How to Swear, with Samuel L. Jackson: Actor is the Latest A-Lister to Teach a MasterClass Course

Courtesy of MasterClass

Samuel L. Jackson has appeared in more than 100 films, bringing, among others, a Bible-quoting hitman (Pulp Fiction), a Star Wars character (Mace Windu), a disabled comic gallery owner (Unbreakable) and a Marvel crusader (Nick Fury) to vivid life. When he's on screen, you pay attention. So who better to command a classroom?

Jackson makes his debut as acting teacher with a course presented by the online education platform MasterClass. In 21 lessons, students learn the basics of the craft (like patience) from one of the most successful and recognizable actors in Hollywood.

The actor liked it more than he thought he would. "I was worried because I don't consider myself a teacher. I don't think that I'm even-tempered enough to watch people do something bad and not be upset by it," he says.

And nobody wants Jackson mad at them, since he's also a master of another art, cursing—particularly when motherfucking snakes get on a motherfucking plane. His "Elmer Fudd word," as he calls it, helped him to overcome a stutter. "When I try to talk too fast or I'm nervous or there's some tension, it creeps back into my speech pattern, reminding me to take a breath: 'Stop. Stop motherfucker, stop.' It just grounds me," he says with a laugh. "I don't know why."

Jackson gave Newsweek a lesson in swearing during a conversation about his new MasterClass course, his experience teaching and the people who helped shape him as an actor.

What's the key to swearing, and swearing well?

Having a command of the language in a specific way and having more than a rudimentary knowledge of how English works, in terms of coloring a word or coloring a phrase or making sure that what you say is understood without any question. Swear words are used for emphasis or as a description of what a thing particularly was. If you tell somebody, "It was really amazing," that's one thing. But if you say "It was a motherfucker!"? That's even greater than amazing.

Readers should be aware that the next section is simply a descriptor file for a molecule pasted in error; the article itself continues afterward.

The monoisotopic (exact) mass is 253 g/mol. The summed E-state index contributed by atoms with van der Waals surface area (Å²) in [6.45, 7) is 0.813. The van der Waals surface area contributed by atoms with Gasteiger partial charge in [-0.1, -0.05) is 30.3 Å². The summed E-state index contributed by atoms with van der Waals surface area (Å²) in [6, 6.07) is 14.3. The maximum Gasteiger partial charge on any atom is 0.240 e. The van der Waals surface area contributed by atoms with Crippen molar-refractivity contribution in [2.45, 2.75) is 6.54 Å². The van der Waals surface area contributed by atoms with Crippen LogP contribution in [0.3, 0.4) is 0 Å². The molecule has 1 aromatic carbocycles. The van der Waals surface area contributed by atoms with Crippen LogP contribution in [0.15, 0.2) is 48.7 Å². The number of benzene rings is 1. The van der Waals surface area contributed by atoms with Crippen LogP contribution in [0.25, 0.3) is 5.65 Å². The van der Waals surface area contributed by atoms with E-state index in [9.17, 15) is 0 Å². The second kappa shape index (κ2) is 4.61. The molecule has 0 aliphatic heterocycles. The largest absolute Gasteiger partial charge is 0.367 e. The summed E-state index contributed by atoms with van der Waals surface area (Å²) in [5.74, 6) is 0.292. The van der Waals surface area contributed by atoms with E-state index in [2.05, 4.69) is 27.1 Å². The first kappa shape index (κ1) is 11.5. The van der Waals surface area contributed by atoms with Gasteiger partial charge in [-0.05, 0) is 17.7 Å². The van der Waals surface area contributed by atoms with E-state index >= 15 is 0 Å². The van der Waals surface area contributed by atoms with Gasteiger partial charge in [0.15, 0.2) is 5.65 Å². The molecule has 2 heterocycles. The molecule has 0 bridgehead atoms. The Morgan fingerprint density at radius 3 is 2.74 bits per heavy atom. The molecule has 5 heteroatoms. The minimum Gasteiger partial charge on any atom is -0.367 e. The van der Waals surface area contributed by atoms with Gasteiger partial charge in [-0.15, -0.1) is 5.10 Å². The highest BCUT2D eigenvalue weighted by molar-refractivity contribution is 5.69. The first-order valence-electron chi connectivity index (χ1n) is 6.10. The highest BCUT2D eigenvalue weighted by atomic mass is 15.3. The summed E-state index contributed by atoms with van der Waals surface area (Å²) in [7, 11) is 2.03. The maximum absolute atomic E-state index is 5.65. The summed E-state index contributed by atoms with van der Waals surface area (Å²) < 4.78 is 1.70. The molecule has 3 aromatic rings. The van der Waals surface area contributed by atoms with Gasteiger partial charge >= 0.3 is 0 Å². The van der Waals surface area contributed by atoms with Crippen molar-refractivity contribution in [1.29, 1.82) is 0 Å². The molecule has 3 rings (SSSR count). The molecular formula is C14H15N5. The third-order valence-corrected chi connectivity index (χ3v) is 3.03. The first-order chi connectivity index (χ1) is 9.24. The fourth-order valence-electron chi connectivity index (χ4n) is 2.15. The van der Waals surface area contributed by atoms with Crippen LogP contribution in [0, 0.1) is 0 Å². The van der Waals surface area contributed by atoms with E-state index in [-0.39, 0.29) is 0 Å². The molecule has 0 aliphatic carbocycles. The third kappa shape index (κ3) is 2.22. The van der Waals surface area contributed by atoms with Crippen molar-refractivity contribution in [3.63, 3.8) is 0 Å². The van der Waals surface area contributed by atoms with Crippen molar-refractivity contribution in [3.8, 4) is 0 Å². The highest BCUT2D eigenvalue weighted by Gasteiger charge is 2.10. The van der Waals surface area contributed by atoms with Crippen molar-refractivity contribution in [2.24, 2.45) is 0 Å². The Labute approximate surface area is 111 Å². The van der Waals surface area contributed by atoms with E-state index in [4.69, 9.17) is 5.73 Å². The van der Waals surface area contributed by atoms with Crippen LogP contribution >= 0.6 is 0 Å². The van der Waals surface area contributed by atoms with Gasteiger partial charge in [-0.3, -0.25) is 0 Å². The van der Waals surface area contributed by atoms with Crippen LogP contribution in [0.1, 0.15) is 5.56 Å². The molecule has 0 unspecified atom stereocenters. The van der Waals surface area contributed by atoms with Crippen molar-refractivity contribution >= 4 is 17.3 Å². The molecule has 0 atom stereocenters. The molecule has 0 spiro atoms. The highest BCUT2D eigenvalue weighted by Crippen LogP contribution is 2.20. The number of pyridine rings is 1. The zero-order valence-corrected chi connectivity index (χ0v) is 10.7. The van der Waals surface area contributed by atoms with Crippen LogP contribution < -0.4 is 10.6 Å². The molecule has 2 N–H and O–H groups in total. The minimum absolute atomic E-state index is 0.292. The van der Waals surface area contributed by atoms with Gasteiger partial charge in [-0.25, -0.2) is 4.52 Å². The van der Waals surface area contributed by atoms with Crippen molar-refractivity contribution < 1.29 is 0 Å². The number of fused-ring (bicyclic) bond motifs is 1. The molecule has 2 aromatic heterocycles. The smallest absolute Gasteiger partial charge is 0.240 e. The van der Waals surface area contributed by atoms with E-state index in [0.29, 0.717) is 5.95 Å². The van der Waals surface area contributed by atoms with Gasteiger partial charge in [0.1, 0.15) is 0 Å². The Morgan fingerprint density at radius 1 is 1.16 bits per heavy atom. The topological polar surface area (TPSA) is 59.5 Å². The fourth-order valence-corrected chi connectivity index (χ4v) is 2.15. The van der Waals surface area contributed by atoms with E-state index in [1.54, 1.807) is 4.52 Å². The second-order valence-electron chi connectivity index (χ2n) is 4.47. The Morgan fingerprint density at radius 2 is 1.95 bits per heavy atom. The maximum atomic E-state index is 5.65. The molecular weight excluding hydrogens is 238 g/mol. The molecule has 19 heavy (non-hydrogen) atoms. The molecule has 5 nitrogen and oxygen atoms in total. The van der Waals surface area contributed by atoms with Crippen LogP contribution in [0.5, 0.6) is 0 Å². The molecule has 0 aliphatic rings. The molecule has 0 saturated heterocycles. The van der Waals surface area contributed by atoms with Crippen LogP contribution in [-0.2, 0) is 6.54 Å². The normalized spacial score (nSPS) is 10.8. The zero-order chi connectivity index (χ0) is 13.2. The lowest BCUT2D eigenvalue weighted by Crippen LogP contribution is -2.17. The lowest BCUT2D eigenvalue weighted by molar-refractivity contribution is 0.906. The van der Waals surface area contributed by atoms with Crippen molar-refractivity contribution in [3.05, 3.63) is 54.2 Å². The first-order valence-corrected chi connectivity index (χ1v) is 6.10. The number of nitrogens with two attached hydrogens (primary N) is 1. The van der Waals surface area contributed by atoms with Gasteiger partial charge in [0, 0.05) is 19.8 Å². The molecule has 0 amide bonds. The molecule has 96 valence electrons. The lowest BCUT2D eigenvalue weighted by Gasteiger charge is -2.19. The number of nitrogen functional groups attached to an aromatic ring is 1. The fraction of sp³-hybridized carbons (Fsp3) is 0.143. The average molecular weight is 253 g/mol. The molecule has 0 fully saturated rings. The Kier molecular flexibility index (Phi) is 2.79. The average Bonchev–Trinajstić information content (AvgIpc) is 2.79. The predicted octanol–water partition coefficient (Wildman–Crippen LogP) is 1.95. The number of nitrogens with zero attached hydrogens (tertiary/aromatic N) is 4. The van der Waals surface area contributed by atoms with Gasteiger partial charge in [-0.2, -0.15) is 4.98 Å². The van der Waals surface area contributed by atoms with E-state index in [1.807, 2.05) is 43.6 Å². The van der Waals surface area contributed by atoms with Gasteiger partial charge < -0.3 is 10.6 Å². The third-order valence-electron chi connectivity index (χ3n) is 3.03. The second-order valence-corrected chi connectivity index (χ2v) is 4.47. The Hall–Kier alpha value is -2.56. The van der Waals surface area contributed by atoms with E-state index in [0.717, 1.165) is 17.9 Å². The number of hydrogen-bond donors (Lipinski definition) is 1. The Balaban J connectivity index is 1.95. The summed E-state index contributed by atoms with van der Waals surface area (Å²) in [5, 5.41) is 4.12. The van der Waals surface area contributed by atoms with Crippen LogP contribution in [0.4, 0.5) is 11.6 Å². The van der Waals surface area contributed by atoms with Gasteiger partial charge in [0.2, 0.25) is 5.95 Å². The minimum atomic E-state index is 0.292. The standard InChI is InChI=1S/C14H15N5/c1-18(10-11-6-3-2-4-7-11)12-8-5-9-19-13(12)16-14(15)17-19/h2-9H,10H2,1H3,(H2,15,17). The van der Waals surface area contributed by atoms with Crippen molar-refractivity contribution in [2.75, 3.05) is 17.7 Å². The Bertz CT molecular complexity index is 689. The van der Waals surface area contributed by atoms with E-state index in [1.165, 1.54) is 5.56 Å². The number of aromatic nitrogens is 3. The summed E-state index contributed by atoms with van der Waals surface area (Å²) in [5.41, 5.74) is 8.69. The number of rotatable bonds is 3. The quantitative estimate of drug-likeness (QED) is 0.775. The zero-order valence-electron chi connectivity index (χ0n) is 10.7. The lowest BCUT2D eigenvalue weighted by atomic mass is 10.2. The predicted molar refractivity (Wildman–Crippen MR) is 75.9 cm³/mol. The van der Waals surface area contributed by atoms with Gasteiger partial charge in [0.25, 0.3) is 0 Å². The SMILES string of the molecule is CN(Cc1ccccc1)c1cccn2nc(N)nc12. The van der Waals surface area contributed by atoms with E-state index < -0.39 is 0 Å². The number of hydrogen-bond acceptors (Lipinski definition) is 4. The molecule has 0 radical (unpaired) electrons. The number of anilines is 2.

There's quiet cursing, too. Quiet cursing is pretty frightening to people. They know, "Oh my God, he's seething. This person's so angry they can't raise their voice to me." There's an explosion building.(Laughs)

Do you get people coming up to you asking you to swear at them?

People do ask me to call them "motherfucker," yes. Or if somebody's just hounding me, hounding me, hounding me, take a picture, take a picture, take a picture, it's like, "Motherfucker stop!" And they go, "Oh! Yeah!"

It's something you accept. If that's their dynamic and how they want to interact with me, OK. Nothing I can do about that. If that's how they perceive me, fine. It's something to appreciate, it's not something to hate. Better to be liked than not liked, so fuck it

You say in one of your MasterClass lessons that "'motherfucker' was my 'Elmer Fudd' word." That word is something I think a lot of people see as a big part of the Samuel L. Jackson they see on screen, but it sounds like it was more important than people might realize.

It's just something that helped me cope. We all have different coping mechanisms; that was mine when I was younger. To make myself fit or feel OK about me when I spoke out loud. I still struggle not to stutter in certain situations. It's not something that just went away. When I try to talk too fast or I'm nervous or there's some tension, it creeps back into my speech pattern. And "motherfucker" is that thing, like, Stop. Take a breath. Stop motherfucker, stop! It just grounds me. (Laughs.) I don't know why.

Samuel L. Jackson instructs two acting students as part of his MasterClass course. Courtesy of MasterClass

At the end of your course, you walk off-camera and you say, "Fuck, that was awesome!" What was so awesome about it?